It's the question President Vladimir Putin is obliged to ask about Russia's options facing a US regime in which, as the Kremlin now acknowledges, a military junta has installed itself behind President Donald Trump. "We have seen this all before", Putin declared yesterday.

The president went on to say that he himself is in two minds on what is to be done, and rues having to make the decision. On the one hand, according to Putin, the US junta is preparing new operations for the purpose of escalating the war in Syria, as well as the war against Russia. "We have information from a variety of sources that such provocations (I cannot find another word for this) are being prepared in other parts of Syria, including in southern suburbs of Damascus, where they are planning to plant certain substances and accuse Syrian authorities of using them."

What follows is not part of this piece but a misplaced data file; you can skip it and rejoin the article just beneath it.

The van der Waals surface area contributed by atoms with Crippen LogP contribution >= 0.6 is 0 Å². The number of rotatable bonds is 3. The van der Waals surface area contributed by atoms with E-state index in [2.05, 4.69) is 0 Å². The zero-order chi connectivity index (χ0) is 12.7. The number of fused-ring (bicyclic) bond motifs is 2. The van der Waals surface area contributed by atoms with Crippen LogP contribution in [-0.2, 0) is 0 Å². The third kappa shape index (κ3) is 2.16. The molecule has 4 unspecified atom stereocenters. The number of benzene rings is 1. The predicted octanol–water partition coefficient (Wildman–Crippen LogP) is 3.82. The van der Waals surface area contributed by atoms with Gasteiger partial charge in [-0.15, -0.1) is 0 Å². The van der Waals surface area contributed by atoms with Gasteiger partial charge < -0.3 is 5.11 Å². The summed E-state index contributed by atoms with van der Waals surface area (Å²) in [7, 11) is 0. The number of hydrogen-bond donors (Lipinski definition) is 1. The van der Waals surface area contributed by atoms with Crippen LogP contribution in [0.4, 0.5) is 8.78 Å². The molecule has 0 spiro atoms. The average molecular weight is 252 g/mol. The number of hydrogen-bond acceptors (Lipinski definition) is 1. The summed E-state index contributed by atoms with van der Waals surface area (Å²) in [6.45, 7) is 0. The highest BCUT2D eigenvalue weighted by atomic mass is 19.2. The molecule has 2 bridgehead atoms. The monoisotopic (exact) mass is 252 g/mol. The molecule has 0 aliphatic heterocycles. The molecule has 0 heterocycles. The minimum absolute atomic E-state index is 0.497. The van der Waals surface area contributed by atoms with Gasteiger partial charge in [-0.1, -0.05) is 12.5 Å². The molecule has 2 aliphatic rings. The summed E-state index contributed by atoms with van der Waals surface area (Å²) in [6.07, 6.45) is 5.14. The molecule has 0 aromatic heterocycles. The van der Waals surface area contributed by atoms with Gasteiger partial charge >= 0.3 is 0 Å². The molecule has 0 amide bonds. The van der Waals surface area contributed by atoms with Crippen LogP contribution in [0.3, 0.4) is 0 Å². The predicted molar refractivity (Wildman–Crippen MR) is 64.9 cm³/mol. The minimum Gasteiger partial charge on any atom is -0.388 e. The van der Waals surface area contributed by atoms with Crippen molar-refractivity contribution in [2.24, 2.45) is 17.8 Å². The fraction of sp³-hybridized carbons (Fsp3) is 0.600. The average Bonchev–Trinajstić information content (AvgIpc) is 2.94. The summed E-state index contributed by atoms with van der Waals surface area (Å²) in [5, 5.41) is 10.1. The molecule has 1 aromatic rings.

On the other hand, Putin also said, "we are ready to put up with that for a while in the hope that it will eventually lead us to some positive trend based on interaction. For consumption within America, there are reasons for this. Simply put, political opponents of the incumbent president are still out there, and if anything happens, it will be blamed on him. I have no doubt about that."

Comment: Insight into the inner workings of Putin's political/military system touches on the historical differences between Western process and that of traditional Russian operation. The US administration's military decision to bomb Syria has created a conundrum for Russian response. In some respects, what Mr. Trump inadvertently did was to place Mr. Putin in similar circumstances to his own with those in the Russian government who might advocate for war over patience and compromise. Where there might have been some hope going forward, there is now, at best, doubt.